Rob and Annette’s approach to home decorating seems to be this: if you pick talented people, they will know what to do. And the designers appreciate getting free rein to create what they think will work best in the home. Joseph Ferigno of J. Ferigno Designs, who is responsible for much of the home’s drapery and upholstery, says that Annette works with designers the way you would work with an artist: “You would never,” he explains, “tell a painter what to paint.”

Not forefronted in the house, but by no means hidden, is a back staircase whose yellow-striped walls are lined with framed photographs and newspaper clips, all focusing on Rob, or “Robbie Ellis,” as he is known in the ring. There’s Rob in a headlock, Rob being flipped over the back of some hulking figure, Rob vamping in his black-and-gold bikini or wearing, on a different occasion, white leather boots and red trunks. The “Hall of Fame” gallery may well continue to grow up the staircase walls. Rob’s physique—he’s slim and a mere 5’7”—didn’t stop him from wrestling years ago, and his age isn’t stopping him now. In the trailer to Gary Robinov’s Canvasman, an upcoming documentary about Rob, the Portland wrestler and art dealer says, “At this point in my life, I get asked one time much too many, ‘How old are you?’ and I know what is coming: ‘Gee! You look great for a guy your age.’ I want to respond, ‘[Expletive] you, I look great for a guy your age.’”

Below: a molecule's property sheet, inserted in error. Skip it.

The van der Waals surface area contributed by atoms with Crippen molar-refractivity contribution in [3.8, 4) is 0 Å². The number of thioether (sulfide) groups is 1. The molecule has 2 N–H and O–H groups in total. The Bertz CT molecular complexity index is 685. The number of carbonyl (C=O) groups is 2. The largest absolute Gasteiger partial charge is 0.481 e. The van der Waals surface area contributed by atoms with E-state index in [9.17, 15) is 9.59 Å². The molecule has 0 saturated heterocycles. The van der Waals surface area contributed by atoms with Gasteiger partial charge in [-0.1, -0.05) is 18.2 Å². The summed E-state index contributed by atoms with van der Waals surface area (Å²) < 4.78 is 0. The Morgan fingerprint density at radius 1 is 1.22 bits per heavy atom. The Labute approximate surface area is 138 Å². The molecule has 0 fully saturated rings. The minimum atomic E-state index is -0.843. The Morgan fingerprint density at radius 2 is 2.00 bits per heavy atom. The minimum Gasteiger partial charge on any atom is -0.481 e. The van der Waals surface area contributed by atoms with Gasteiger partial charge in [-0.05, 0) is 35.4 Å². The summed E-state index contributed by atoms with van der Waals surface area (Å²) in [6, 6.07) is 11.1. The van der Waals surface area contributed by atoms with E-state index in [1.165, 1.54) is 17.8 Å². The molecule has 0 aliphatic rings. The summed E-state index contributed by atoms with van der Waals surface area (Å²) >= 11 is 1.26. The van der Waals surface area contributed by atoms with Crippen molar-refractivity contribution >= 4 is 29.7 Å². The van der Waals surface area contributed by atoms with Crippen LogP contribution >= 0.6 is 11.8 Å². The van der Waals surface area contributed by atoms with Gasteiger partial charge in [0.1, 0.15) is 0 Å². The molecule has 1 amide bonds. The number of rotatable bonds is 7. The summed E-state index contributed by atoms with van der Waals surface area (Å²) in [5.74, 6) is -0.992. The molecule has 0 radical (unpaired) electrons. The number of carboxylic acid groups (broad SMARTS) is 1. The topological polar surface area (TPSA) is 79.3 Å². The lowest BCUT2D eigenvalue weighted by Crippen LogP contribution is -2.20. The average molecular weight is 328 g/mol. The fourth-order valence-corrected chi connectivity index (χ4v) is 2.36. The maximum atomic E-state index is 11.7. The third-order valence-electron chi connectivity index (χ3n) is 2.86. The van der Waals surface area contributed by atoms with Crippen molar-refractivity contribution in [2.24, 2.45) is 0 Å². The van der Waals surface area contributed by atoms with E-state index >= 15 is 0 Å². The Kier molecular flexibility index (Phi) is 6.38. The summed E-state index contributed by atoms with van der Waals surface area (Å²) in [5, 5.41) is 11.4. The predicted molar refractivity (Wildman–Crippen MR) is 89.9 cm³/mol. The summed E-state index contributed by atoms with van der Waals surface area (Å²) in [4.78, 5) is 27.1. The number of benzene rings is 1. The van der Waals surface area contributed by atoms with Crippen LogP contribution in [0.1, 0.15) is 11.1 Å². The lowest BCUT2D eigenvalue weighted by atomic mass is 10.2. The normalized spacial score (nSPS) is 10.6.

While self-mocking is part of Robbie Ellis’s persona and his home’s back stairwell, Annette and Rob are seriously fond of the house in which they have lived for thirty-six years. “I love this house desperately,” Annette says. “It’s me. All good things and bad things happened here.”